This pretty much debunks the myths about minimum wage workers as being primarily teenagers who live at home with mom and dad.

Minimum Wage

As has been noted elsewhere, an increase in the minimum wage would help pull a lot of folks out of poverty, but most especially people of color.

People of color are far more likely to work minimum wage jobs, as they represent 42 percent of those earners even though they make up just 32 percent of the workforce.

That big number is in large part thanks to the overrepresentation of people of color in low-wage restaurant industry jobs. Over 500,000 of those lifted out of poverty by a raise in the minimum wage would be restaurant workers, 300,000 of whom would be workers of color.

I wanted to post this today, a day honoring Dr. Martin Luther King Jr., because fifty-one years ago Dr. King gave his famous “I Have a Dream” speech in Washington, D.C., and one of the ten demands specifically articulated by Dr. King and the rest of the march’s organizers was a “national minimum wage act that will give all Americans a decent standard of living. (Government surveys show that anything less than $2.00 an hour foils to do this.)”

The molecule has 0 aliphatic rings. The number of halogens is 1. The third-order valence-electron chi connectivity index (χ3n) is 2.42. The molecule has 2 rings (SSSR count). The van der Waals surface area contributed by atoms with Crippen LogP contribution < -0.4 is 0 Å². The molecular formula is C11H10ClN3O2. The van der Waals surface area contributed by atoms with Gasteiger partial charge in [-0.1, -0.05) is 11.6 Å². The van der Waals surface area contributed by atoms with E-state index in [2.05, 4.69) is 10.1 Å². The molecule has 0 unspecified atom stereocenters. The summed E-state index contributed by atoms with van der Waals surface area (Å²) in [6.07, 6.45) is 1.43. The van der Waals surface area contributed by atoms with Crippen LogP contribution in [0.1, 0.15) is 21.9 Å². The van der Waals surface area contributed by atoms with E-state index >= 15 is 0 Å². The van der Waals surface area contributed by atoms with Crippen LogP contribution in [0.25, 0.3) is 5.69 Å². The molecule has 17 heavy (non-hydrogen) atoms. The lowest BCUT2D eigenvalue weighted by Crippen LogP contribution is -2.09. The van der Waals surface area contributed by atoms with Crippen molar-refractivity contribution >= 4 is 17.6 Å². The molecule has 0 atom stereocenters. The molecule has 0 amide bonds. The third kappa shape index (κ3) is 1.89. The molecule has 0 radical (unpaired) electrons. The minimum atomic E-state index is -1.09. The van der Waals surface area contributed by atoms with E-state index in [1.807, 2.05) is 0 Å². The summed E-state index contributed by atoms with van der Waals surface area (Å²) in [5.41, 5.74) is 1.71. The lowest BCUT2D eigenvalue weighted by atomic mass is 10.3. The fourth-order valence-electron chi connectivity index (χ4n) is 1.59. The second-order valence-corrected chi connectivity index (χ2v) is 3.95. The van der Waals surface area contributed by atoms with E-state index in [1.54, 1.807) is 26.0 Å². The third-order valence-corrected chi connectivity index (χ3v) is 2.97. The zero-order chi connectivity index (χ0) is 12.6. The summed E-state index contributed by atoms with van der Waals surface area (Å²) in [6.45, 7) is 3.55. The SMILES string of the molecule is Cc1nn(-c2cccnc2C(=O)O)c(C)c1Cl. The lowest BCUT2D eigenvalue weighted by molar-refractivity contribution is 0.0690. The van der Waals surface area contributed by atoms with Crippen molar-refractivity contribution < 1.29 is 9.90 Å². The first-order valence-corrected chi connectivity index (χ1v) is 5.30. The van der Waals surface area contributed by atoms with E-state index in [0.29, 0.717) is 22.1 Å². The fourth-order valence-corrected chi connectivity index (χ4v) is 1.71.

Adjusted for inflation, the $2.00 an hour national minimum wage demanded by Dr. King and the organizers of the march in Washington, D.C. would be over $15.00 an hour.

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